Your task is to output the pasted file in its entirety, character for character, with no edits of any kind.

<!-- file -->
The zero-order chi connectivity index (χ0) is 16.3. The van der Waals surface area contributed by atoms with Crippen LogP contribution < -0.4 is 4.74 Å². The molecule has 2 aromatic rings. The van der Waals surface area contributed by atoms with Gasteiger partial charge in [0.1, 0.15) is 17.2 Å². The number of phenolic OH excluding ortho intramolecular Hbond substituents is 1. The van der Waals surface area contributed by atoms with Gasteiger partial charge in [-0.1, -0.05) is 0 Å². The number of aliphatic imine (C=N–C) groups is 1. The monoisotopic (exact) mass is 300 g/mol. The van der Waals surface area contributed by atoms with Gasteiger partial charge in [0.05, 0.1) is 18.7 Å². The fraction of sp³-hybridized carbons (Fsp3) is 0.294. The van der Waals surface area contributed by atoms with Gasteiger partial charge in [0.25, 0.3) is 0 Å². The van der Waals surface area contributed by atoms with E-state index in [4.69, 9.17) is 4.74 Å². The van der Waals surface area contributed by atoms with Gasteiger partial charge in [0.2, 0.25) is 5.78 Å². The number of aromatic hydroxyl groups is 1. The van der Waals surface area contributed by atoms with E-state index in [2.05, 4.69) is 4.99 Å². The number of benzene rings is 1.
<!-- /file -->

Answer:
The zero-order chi connectivity index (χ0) is 16.3. The van der Waals surface area contributed by atoms with Crippen LogP contribution < -0.4 is 4.74 Å². The molecule has 2 aromatic rings. The van der Waals surface area contributed by atoms with Gasteiger partial charge in [0.1, 0.15) is 17.2 Å². The number of phenolic OH excluding ortho intramolecular Hbond substituents is 1. The van der Waals surface area contributed by atoms with Gasteiger partial charge in [-0.1, -0.05) is 0 Å². The number of aliphatic imine (C=N–C) groups is 1. The monoisotopic (exact) mass is 300 g/mol. The van der Waals surface area contributed by atoms with Gasteiger partial charge in [0.05, 0.1) is 18.7 Å². The fraction of sp³-hybridized carbons (Fsp3) is 0.294. The van der Waals surface area contributed by atoms with Gasteiger partial charge in [0.25, 0.3) is 0 Å². The van der Waals surface area contributed by atoms with E-state index in [4.69, 9.17) is 4.74 Å². The van der Waals surface area contributed by atoms with Gasteiger partial charge in [0.2, 0.25) is 5.78 Å². The number of aromatic hydroxyl groups is 1. The van der Waals surface area contributed by atoms with E-state index in [2.05, 4.69) is 4.99 Å². The number of benzene rings is 1.